This Viral Starbucks Drive-Thru TikTok Got A Barista Fired

On February 12, Zander, who runs the TikTok account @zandergjura, uploaded a video explaining what happened after getting fired from Starbucks. He seemingly wasn't too upset about it, as he was only a college student, but he was frustrated about the free publicity that his videos provided the chain.

However, the videos that attracted the largest amount of attention dispelled the illusion that drive-thru customers were not observed. "I don't think I'm allowed to tell you this, but who cares," he wrote in the description of a TikTok video uploaded on December 19, 2020. The point of the video was that Starbucks employees can watch the people driving up to place an order. The next day, this was followed by another video about how any worker wearing a headset can hear your order. Moreover, all the workers were wearing headsets. Both of these videos have been viewed over 1.5 million times each.

Besides the amount of people who watched these videos, Starbucks may have felt compelled to act because of the news coverage. On February 1, or less than two weeks before Zander was fired, BuzzFeed reported on the drive-thru secrets he shared. The Daily Dot ran their own piece on February 4. These articles almost certainly contributed to the disproportionately massive amount of views the two videos received. 

Apparently Starbucks considers this a secret

In the TikTok video documenting his reaction to being fired, Zander explained how nothing he has put out has violated Starbucks' policy. Ignore the fact that he admitted to probably not being allowed to share what he did for the moment. The video could be seen as a violation of the Social Media Guidelines the company has for its "partners."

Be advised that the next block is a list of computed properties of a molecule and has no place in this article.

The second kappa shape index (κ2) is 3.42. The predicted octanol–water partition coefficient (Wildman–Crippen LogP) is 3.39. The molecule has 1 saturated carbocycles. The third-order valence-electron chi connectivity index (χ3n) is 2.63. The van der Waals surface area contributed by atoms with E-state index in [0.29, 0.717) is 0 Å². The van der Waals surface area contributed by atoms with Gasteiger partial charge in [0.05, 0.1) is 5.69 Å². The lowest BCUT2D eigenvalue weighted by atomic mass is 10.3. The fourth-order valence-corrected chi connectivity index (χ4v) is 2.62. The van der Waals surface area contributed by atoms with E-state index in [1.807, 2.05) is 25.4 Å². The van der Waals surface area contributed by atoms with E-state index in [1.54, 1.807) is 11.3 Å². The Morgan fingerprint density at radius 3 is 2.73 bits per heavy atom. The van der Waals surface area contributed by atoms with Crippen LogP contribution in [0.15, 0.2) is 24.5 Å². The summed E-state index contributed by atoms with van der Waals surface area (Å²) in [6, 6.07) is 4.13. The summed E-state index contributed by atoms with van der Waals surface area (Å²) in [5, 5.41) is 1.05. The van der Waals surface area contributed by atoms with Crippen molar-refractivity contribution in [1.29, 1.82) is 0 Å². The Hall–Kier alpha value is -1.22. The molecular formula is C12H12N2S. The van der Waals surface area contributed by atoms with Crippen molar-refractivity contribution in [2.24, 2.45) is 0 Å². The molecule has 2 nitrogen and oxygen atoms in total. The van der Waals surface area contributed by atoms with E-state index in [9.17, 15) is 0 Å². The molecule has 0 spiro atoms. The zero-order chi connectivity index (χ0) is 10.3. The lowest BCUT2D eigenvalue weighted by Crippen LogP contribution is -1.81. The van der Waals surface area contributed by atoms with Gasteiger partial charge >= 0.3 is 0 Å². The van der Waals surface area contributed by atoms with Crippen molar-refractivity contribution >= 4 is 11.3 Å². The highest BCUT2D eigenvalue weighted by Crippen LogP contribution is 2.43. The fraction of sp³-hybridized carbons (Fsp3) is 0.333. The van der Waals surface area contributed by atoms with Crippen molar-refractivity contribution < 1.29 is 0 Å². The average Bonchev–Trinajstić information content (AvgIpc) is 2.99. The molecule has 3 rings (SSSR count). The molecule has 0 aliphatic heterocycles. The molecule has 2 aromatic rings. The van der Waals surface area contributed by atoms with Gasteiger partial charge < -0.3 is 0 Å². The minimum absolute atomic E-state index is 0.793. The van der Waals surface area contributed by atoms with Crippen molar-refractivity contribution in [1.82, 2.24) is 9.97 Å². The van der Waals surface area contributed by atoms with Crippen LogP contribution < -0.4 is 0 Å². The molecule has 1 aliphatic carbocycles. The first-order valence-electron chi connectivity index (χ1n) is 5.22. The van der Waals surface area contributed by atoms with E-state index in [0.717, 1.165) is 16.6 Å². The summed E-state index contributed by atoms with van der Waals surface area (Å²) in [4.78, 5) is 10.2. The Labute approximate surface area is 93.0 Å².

Under "don't do this," Starbucks asks workers not to "distribute or share future promotional activities, trade secrets, internal reports, policies, procedures or other private and confidential info."

Now, the fact that the workers of a drive-thru establishment can see and hear those ordering might not strike one as something hidden. However, in October, The New York Post covered the shock and anxiety people had over the same revelations made by a worker at McDonald's. These, it should be noted, are the same reactions to Zander's revelation that BuzzFeed and The Daily Dot covered. Perhaps, then, despite the fact that such a thing shouldn't really be considered a trade secret or something similar, the broken naivety of its customers pushed Starbucks to consider the videos violations.